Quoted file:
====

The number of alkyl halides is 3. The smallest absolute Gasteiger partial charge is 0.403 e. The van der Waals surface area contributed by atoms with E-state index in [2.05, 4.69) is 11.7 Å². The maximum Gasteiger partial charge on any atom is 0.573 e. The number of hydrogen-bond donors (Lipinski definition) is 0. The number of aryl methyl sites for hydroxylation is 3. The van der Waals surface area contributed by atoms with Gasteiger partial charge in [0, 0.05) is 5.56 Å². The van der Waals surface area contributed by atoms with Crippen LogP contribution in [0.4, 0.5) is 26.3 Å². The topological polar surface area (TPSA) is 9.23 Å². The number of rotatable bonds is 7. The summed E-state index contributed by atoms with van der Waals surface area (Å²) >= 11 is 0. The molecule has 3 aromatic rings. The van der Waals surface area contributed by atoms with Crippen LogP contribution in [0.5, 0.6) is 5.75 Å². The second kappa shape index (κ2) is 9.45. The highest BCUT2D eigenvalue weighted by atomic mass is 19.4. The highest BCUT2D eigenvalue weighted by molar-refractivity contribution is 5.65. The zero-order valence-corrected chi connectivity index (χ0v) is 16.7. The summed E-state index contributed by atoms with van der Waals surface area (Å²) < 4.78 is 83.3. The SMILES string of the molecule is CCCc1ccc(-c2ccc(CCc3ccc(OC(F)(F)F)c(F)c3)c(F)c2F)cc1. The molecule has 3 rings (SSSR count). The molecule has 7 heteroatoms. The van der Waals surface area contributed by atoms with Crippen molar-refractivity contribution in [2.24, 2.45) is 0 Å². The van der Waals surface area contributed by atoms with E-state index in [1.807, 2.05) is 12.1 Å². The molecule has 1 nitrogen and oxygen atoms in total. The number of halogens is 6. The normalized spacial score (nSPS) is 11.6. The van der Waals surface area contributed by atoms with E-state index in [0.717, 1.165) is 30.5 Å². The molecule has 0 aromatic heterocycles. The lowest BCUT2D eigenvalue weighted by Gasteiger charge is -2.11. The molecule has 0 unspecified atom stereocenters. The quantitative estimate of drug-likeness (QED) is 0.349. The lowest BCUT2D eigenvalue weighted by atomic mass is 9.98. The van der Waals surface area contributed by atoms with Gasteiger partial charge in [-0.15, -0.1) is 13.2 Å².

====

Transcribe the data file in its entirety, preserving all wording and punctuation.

The number of alkyl halides is 3. The smallest absolute Gasteiger partial charge is 0.403 e. The van der Waals surface area contributed by atoms with E-state index in [2.05, 4.69) is 11.7 Å². The maximum Gasteiger partial charge on any atom is 0.573 e. The number of hydrogen-bond donors (Lipinski definition) is 0. The number of aryl methyl sites for hydroxylation is 3. The van der Waals surface area contributed by atoms with Gasteiger partial charge in [0, 0.05) is 5.56 Å². The van der Waals surface area contributed by atoms with Crippen LogP contribution in [0.4, 0.5) is 26.3 Å². The topological polar surface area (TPSA) is 9.23 Å². The number of rotatable bonds is 7. The summed E-state index contributed by atoms with van der Waals surface area (Å²) >= 11 is 0. The molecule has 3 aromatic rings. The van der Waals surface area contributed by atoms with Crippen LogP contribution in [0.5, 0.6) is 5.75 Å². The second kappa shape index (κ2) is 9.45. The highest BCUT2D eigenvalue weighted by atomic mass is 19.4. The highest BCUT2D eigenvalue weighted by molar-refractivity contribution is 5.65. The zero-order valence-corrected chi connectivity index (χ0v) is 16.7. The summed E-state index contributed by atoms with van der Waals surface area (Å²) < 4.78 is 83.3. The SMILES string of the molecule is CCCc1ccc(-c2ccc(CCc3ccc(OC(F)(F)F)c(F)c3)c(F)c2F)cc1. The molecule has 3 rings (SSSR count). The molecule has 7 heteroatoms. The van der Waals surface area contributed by atoms with Crippen molar-refractivity contribution in [2.24, 2.45) is 0 Å². The van der Waals surface area contributed by atoms with E-state index in [1.807, 2.05) is 12.1 Å². The molecule has 1 nitrogen and oxygen atoms in total. The number of halogens is 6. The normalized spacial score (nSPS) is 11.6. The van der Waals surface area contributed by atoms with E-state index in [0.717, 1.165) is 30.5 Å². The molecule has 0 aromatic heterocycles. The lowest BCUT2D eigenvalue weighted by Gasteiger charge is -2.11. The molecule has 0 unspecified atom stereocenters. The quantitative estimate of drug-likeness (QED) is 0.349. The lowest BCUT2D eigenvalue weighted by atomic mass is 9.98. The van der Waals surface area contributed by atoms with Gasteiger partial charge in [-0.15, -0.1) is 13.2 Å².